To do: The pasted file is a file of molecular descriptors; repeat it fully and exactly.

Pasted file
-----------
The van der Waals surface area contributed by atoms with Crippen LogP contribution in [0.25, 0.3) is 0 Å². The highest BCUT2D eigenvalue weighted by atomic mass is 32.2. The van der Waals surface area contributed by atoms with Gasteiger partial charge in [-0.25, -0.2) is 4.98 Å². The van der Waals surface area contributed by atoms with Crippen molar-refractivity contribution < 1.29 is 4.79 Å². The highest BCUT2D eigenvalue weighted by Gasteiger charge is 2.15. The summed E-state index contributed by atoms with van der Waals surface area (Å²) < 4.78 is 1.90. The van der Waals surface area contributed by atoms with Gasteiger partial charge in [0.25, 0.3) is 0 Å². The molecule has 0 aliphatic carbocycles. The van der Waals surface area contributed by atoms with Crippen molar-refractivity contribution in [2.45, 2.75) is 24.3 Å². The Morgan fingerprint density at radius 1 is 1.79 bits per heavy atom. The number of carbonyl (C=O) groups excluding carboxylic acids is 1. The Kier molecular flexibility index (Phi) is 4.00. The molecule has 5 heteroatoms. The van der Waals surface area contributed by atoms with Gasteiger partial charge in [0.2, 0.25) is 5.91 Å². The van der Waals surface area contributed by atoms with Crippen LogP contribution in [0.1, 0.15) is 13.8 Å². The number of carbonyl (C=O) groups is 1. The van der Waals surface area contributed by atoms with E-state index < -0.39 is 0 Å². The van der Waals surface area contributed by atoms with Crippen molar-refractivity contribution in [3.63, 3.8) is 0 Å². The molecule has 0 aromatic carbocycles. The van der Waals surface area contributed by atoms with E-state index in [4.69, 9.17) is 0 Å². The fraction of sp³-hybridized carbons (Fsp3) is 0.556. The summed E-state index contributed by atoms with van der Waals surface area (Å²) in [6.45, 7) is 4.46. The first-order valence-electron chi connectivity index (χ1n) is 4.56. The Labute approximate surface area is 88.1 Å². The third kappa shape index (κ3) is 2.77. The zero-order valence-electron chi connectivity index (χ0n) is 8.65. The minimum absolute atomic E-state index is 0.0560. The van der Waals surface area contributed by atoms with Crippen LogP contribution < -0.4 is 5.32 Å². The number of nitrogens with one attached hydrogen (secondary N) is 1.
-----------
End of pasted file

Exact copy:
The van der Waals surface area contributed by atoms with Crippen LogP contribution in [0.25, 0.3) is 0 Å². The highest BCUT2D eigenvalue weighted by atomic mass is 32.2. The van der Waals surface area contributed by atoms with Gasteiger partial charge in [-0.25, -0.2) is 4.98 Å². The van der Waals surface area contributed by atoms with Crippen molar-refractivity contribution < 1.29 is 4.79 Å². The highest BCUT2D eigenvalue weighted by Gasteiger charge is 2.15. The summed E-state index contributed by atoms with van der Waals surface area (Å²) < 4.78 is 1.90. The van der Waals surface area contributed by atoms with Gasteiger partial charge in [0.25, 0.3) is 0 Å². The molecule has 0 aliphatic carbocycles. The van der Waals surface area contributed by atoms with Crippen molar-refractivity contribution in [2.45, 2.75) is 24.3 Å². The Morgan fingerprint density at radius 1 is 1.79 bits per heavy atom. The number of carbonyl (C=O) groups excluding carboxylic acids is 1. The Kier molecular flexibility index (Phi) is 4.00. The molecule has 5 heteroatoms. The van der Waals surface area contributed by atoms with Gasteiger partial charge in [0.2, 0.25) is 5.91 Å². The van der Waals surface area contributed by atoms with Crippen LogP contribution in [0.1, 0.15) is 13.8 Å². The number of carbonyl (C=O) groups is 1. The van der Waals surface area contributed by atoms with E-state index < -0.39 is 0 Å². The van der Waals surface area contributed by atoms with Crippen molar-refractivity contribution in [3.63, 3.8) is 0 Å². The molecule has 0 aromatic carbocycles. The van der Waals surface area contributed by atoms with E-state index in [4.69, 9.17) is 0 Å². The fraction of sp³-hybridized carbons (Fsp3) is 0.556. The summed E-state index contributed by atoms with van der Waals surface area (Å²) in [6.45, 7) is 4.46. The first-order valence-electron chi connectivity index (χ1n) is 4.56. The Labute approximate surface area is 88.1 Å². The third kappa shape index (κ3) is 2.77. The zero-order valence-electron chi connectivity index (χ0n) is 8.65. The minimum absolute atomic E-state index is 0.0560. The van der Waals surface area contributed by atoms with Crippen LogP contribution < -0.4 is 5.32 Å². The number of nitrogens with one attached hydrogen (secondary N) is 1.